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Pain Research and Management
Volume 19, Issue 6, Pages 328-335
http://dx.doi.org/10.1155/2014/754693
Consensus Statement

Pharmacological Management of Chronic Neuropathic Pain: Revised Consensus Statement from the Canadian Pain Society

DE Moulin, A Boulanger, AJ Clark, H Clarke, T Dao, GA Finley, A Furlan, I Gilron, A Gordon, PK Morley-Forster, BJ Sessle, P Squire, J Stinson, P Taenzer, A Velly, MA Ware, EL Weinberg, and OD Williamson

Copyright © 2014 Hindawi Publishing Corporation. This is an open access article distributed under the Creative Commons Attribution License, which permits unrestricted use, distribution, and reproduction in any medium, provided the original work is properly cited.

Abstract

BACKGROUND: Neuropathic pain (NeP), redefined as pain caused by a lesion or a disease of the somatosensory system, is a disabling condition that affects approximately two million Canadians.

OBJECTIVE: To review the randomized controlled trials (RCTs) and systematic reviews related to the pharmacological management of NeP to develop a revised evidence-based consensus statement on its management.

METHODS: RCTs, systematic reviews and existing guidelines on the pharmacological management of NeP were evaluated at a consensus meeting in May 2012 and updated until September 2013. Medications were recommended in the consensus statement if their analgesic efficacy was supported by at least one methodologically sound RCT (class I or class II) showing significant benefit relative to placebo or another relevant control group. Recommendations for treatment were based on the degree of evidence of analgesic efficacy, safety and ease of use.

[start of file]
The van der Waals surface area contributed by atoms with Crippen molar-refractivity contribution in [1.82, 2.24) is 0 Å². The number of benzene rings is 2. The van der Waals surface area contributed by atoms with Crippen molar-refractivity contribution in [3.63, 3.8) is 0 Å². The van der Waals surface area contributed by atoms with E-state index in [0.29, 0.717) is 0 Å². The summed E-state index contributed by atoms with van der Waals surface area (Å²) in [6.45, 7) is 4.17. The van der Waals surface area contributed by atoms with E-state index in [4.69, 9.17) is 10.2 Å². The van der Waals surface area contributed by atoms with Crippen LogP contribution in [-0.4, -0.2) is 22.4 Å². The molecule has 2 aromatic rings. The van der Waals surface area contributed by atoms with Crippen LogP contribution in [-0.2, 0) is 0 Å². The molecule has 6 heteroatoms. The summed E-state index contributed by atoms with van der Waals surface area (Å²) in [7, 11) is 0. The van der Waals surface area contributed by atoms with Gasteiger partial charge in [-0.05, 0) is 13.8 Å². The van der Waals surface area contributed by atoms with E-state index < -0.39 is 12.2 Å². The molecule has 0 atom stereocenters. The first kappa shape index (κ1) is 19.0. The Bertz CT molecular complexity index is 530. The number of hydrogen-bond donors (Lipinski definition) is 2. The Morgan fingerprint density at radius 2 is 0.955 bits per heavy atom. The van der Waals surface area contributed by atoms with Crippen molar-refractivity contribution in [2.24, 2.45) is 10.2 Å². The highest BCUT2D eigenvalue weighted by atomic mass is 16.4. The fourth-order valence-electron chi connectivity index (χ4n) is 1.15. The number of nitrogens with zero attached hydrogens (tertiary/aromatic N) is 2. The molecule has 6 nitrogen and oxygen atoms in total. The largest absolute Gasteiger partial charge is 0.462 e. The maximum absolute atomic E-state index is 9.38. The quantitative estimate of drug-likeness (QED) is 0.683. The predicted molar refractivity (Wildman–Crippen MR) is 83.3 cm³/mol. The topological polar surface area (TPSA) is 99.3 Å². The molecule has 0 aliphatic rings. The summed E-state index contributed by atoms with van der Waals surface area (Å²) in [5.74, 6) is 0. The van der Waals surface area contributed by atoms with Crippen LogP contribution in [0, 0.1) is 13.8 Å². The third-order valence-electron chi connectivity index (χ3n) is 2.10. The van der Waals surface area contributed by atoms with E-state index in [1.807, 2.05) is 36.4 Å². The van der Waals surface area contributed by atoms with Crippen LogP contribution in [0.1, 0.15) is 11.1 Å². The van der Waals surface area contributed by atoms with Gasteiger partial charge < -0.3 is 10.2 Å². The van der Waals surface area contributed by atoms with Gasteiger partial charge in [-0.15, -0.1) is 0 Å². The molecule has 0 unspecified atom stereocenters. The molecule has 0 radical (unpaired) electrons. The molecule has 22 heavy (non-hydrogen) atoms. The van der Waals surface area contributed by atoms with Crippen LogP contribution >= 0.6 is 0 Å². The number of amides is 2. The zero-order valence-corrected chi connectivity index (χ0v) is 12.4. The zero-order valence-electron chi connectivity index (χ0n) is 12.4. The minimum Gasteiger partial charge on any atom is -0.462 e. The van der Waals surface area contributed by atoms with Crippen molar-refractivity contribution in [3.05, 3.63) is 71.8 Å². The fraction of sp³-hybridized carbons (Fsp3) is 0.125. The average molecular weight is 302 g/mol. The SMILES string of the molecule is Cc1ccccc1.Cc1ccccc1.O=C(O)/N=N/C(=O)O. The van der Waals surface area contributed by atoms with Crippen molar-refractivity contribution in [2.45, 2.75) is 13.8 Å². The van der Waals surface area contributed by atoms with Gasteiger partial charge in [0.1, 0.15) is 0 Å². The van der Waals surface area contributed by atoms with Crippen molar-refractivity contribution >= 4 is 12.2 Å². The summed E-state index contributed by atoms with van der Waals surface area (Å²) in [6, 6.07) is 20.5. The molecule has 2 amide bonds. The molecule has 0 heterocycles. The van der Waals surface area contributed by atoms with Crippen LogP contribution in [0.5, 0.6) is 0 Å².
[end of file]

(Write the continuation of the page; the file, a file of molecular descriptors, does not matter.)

RESULTS: Analgesic agents recommended for first-line treatments are gabapentinoids (gabapentin and pregabalin), tricyclic antidepressants and serotonin noradrenaline reuptake inhibitors. Tramadol and controlled-release opioid analgesics are recommended as second-line treatments for moderate to severe pain. Cannabinoids are now recommended as third-line treatments. Recommended fourth-line treatments include methadone, anticonvulsants with lesser evidence of efficacy (eg, lamotrigine, lacos-amide), tapentadol and botulinum toxin. There is support for some analgesic combinations in selected NeP conditions.

CONCLUSIONS: These guidelines provide an updated, stepwise approach to the pharmacological management of NeP. Treatment should be individualized for each patient based on efficacy, side-effect profile and drug accessibility, including cost. Additional studies are required to examine head-to-head comparisons among analgesics, combinations of analgesics, long-term outcomes and treatment of pediatric, geriatric and central NeP.